MONTPELIER — Citizens of Montpelier made known their dissent of any possible medicinal marijuana dispensary in the village Monday evening.
The Montpelier Village Council discussed the idea at their April 26 meeting after Megan Hausch, executive director of the Williams County Economic Development Corporation (WEDCO), inquired to village officials about whether they’d be open to it.
The citizens responded and a petition was circulated gathering around 60 signatures in opposition to the idea.
GayLynn Harris presented the petition to the council, saying such a facility would be a “huge setback” to the community.
“Numerous men and women are working hard to better this community and to see it move forward from past struggles economically and in reputation from being a drug-riddled community,” she said. “We believe such a facility undermines the way we want to grow economically, spiritually and physically.”
In addition, having such a facility would be detrimental to the future of the children, family and community.
Harris said she moved to Montpelier with her husband Don around 45 years ago and has seen a great improvement from where the community was. She said her son was into the drug scene for 10 years.
“We have a personal concern for others like him,” she said. “He now has had a whole transformation and he’s working for the betterment of the community. Our heart is for our children and progress forward.”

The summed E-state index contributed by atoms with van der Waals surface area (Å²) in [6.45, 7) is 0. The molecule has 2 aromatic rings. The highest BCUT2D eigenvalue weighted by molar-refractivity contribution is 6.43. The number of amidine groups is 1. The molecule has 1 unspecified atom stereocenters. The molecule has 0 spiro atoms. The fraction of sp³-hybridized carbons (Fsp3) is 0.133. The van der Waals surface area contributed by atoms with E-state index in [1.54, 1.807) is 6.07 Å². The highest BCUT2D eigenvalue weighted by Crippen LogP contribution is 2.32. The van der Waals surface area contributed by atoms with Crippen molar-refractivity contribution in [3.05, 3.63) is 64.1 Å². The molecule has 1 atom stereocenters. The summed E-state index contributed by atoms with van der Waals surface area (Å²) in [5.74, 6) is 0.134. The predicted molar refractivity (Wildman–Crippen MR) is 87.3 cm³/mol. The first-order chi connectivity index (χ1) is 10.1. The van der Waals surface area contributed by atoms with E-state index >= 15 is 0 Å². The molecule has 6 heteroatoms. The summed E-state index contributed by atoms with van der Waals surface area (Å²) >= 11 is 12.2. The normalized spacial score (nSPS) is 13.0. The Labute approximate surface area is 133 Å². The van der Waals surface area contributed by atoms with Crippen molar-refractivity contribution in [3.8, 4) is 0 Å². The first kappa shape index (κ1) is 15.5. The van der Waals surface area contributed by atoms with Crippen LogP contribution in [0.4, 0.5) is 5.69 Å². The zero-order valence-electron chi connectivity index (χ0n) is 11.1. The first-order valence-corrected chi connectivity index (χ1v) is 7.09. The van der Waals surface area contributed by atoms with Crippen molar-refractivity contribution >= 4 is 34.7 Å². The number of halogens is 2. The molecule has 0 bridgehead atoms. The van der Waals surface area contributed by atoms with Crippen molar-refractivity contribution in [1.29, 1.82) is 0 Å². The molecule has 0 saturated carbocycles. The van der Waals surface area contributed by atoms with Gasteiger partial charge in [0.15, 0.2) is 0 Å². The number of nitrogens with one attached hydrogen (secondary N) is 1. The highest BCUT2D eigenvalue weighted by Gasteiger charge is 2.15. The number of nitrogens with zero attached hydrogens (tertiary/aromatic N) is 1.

Councilwoman Melissa Ewers said she appreciated the petition and hearing from the community, but believed medicinal marijuana was different from “street marijuana.”
People who have conditions that can benefit from marijuana treatment are often stigmatized, she added.
“In order to help ease that stigma, we can be part of that by just saying, ‘Yes, we would consider it,’” Ewers said. “The likelihood that it would happen is small but it gives the idea that Montpelier would be open to new things.”
She also said being open to having a medicinal marijuana dispensary could be a positive for the community and bring in more and different industry to the area.
Montpelier also has laws on the books limiting where such a business could be located.
“I have a hard time saying no to something that is so stigmatized that can help and be beneficial to people,” Ewers said.
Councilman Don Schlosser said he not only agreed with the petition but he signed it.
He said the village is already moving in the right direction.
“I think our police department has done an excellent job in trying to get this town cleaned up,” Schlosser said. “I think we’re definitely a progressive community ... I’ve heard more than once out of people in this room that we are a community of faith. And I believe if that comes here that’s just going to move us backward and not forward in the direction we want to go.”
Councilman Kevin Motter said he also agreed with the petition, saying just because it’s legal doesn’t mean it’s right.
He didn’t believe the community and council should encourage marijuana use.
“People can go to other communities and purchase whatever they want; I feel there’s just as many people willing to live and work in a community that does not put the stamp of approval on medical marijuana, recreational marijuana, any time of marijuana,” he said. “We have worked hard to try to make things better.”